Better hearing requires more than simply hearing aids.
Some degree of hearing loss is common in older adults, and hearing problems range in severity from a minor annoyance to significant disability. Some people have difficulty hearing speech; others, though able to hear sounds, have difficulty making out words.
Many factors can influence the ability to hear, including childhood disease, occupational noise or injury, or family history. In older adults, hearing loss often comes on gradually. The most common causes are otosclerosis (a kind of arthritis of the small bones in the inner ear), tinnitus (“ringing in the ears”), and presbycusis (the inability to hear sounds in the upper range, such as speech).
Avoiding exposure to loud noises helps protect our hearing; however, most hearing loss is not preventable and cannot be reversed, although many people can be helped with a hearing aid or other assisted listening device.
Hearing loss often has a negative impact on the person’s personal safety and ability to perform the tasks of daily living. But perhaps the most serious effect is on the ability to connect with others, leading to withdrawal and social isolation.
If your loved one has a hearing impairment, encourage him or her to work with a hearing health professional for assessment, treatment or assistance. Reassure your loved one that there is nothing to be embarrassed about—after all, over a third of all Americans over 60 experience significant hearing loss.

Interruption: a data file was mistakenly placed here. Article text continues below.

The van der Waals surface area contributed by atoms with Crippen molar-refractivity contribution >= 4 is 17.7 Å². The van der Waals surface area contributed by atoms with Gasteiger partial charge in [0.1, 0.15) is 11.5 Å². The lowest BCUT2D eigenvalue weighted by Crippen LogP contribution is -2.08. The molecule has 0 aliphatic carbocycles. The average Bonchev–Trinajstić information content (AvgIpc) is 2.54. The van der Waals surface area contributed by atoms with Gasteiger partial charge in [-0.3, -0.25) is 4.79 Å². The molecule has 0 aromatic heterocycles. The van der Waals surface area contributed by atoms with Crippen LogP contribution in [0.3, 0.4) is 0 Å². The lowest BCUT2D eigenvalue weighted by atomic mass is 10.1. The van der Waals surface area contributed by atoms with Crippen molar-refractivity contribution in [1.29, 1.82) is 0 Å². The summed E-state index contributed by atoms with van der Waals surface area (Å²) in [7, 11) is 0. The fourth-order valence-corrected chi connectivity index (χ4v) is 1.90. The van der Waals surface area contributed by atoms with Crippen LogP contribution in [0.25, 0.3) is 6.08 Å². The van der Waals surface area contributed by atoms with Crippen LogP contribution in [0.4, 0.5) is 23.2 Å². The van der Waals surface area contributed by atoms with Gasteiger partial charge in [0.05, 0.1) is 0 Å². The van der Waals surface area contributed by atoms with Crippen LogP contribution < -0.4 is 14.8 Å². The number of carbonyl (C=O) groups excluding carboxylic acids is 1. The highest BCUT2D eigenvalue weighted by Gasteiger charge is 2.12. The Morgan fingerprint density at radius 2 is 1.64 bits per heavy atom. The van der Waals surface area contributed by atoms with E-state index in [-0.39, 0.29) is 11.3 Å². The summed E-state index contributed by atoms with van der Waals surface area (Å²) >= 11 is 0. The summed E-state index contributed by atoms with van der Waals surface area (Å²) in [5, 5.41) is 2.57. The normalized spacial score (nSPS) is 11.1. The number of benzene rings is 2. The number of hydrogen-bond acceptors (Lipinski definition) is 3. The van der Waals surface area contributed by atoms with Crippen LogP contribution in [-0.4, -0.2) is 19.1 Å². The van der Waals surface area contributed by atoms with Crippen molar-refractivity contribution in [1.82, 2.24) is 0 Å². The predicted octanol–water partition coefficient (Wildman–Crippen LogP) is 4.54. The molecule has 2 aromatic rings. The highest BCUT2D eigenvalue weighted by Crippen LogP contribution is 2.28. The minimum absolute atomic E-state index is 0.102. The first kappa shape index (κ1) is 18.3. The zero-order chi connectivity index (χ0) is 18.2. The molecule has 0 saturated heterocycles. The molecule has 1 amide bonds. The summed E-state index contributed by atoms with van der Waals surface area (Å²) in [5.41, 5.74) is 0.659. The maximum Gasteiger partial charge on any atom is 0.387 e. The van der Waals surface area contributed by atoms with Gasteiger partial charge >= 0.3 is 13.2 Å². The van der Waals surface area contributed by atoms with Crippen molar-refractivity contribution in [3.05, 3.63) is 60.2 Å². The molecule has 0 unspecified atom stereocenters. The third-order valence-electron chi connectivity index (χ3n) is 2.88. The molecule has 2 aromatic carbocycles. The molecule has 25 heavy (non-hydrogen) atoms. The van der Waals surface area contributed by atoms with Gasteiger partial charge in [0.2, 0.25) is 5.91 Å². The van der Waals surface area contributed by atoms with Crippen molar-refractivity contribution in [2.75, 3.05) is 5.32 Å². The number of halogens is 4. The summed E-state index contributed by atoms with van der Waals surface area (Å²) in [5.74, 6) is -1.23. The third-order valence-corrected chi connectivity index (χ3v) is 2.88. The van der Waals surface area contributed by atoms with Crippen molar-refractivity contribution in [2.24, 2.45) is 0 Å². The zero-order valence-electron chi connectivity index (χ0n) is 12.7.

10 Communication Tips:
No matter what the degree of hearing loss your loved one has, you both may be experiencing frustration and difficulty during conversations. If your loved one’s hearing loss is mild or moderate, make the most of what hearing he or she has left by following a few communication strategies suggested by hearing health professionals:
- As much as possible, reduce or avoid background noise such as radio, TV, other conversations, or rustling paper.
- Speak slightly louder than normal, but don’t shout. Shouting actually causes sound to be distorted.
- Speak at moderate speed — not too fast or too slow. Articulate carefully, but don’t exaggerate your speech. Pause between sentences.
- For the listener, lip movement, facial expression and gestures are important visual clues. So if your loved one has adequate vision, speak at a distance of between three and six feet, with the light source on your face.
- Face the listener and don’t turn away or cover your mouth with your hand.
- Avoid chewing gum while speaking, and don’t talk with your mouth full during mealtime conversation.
- Don’t speak directly into the listener’s ear. This hides visual clues and may distort sound.
- If the person doesn’t seem to understand what you are saying, rephrase the statement with slightly different words. Try using shorter, simpler sentences.
- Use gestures, or write notes if necessary — for example, when spelling a name.
- When first beginning a conversation, alert your loved one to your presence by catching his or her eye, or gently touching the shoulder or arm.
Be patient, and above all treat the hearing impaired person with respect. If you are conversing with someone else who is in the room, it is frustrating and isolating for a person with hearing problems to know that he or she is missing out on a conversation—especially if he or she is the subject of that conversation!
Knowing how to accommodate your loved one’s loss of hearing can have an important effect on your relationship, and on his or her quality of life.